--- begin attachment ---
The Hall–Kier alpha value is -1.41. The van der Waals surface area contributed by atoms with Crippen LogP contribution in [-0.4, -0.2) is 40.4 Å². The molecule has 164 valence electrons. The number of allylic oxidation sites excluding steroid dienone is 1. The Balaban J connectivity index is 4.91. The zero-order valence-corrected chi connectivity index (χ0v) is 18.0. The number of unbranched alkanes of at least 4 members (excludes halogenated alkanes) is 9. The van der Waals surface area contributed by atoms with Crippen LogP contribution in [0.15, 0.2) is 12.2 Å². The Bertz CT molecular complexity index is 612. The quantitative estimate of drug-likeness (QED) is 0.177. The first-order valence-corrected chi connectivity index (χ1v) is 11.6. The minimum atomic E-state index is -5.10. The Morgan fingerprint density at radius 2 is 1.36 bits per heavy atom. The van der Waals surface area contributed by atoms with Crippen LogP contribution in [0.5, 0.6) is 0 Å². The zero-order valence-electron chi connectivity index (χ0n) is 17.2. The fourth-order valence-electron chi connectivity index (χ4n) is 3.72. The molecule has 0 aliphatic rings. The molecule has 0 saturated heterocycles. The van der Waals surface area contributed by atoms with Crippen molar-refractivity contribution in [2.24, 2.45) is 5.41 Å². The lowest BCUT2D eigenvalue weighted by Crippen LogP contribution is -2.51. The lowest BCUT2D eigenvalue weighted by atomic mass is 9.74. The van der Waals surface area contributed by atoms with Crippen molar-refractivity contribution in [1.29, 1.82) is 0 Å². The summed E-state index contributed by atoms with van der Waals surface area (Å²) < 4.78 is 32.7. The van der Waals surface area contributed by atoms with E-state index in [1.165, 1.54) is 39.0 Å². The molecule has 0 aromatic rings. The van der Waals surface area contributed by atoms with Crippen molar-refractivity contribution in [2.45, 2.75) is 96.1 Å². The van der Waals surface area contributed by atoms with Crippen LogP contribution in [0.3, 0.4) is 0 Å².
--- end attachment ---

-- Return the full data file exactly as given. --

The Hall–Kier alpha value is -1.41. The van der Waals surface area contributed by atoms with Crippen LogP contribution in [-0.4, -0.2) is 40.4 Å². The molecule has 164 valence electrons. The number of allylic oxidation sites excluding steroid dienone is 1. The Balaban J connectivity index is 4.91. The zero-order valence-corrected chi connectivity index (χ0v) is 18.0. The number of unbranched alkanes of at least 4 members (excludes halogenated alkanes) is 9. The van der Waals surface area contributed by atoms with Crippen LogP contribution in [0.15, 0.2) is 12.2 Å². The Bertz CT molecular complexity index is 612. The quantitative estimate of drug-likeness (QED) is 0.177. The first-order valence-corrected chi connectivity index (χ1v) is 11.6. The minimum atomic E-state index is -5.10. The Morgan fingerprint density at radius 2 is 1.36 bits per heavy atom. The van der Waals surface area contributed by atoms with Crippen LogP contribution in [0.5, 0.6) is 0 Å². The zero-order valence-electron chi connectivity index (χ0n) is 17.2. The fourth-order valence-electron chi connectivity index (χ4n) is 3.72. The molecule has 0 aliphatic rings. The molecule has 0 saturated heterocycles. The van der Waals surface area contributed by atoms with Crippen molar-refractivity contribution in [2.24, 2.45) is 5.41 Å². The lowest BCUT2D eigenvalue weighted by Crippen LogP contribution is -2.51. The lowest BCUT2D eigenvalue weighted by atomic mass is 9.74. The van der Waals surface area contributed by atoms with Crippen molar-refractivity contribution in [1.29, 1.82) is 0 Å². The summed E-state index contributed by atoms with van der Waals surface area (Å²) < 4.78 is 32.7. The van der Waals surface area contributed by atoms with E-state index in [1.165, 1.54) is 39.0 Å². The molecule has 0 aromatic rings. The van der Waals surface area contributed by atoms with Crippen molar-refractivity contribution in [2.45, 2.75) is 96.1 Å². The van der Waals surface area contributed by atoms with Crippen LogP contribution in [0.3, 0.4) is 0 Å².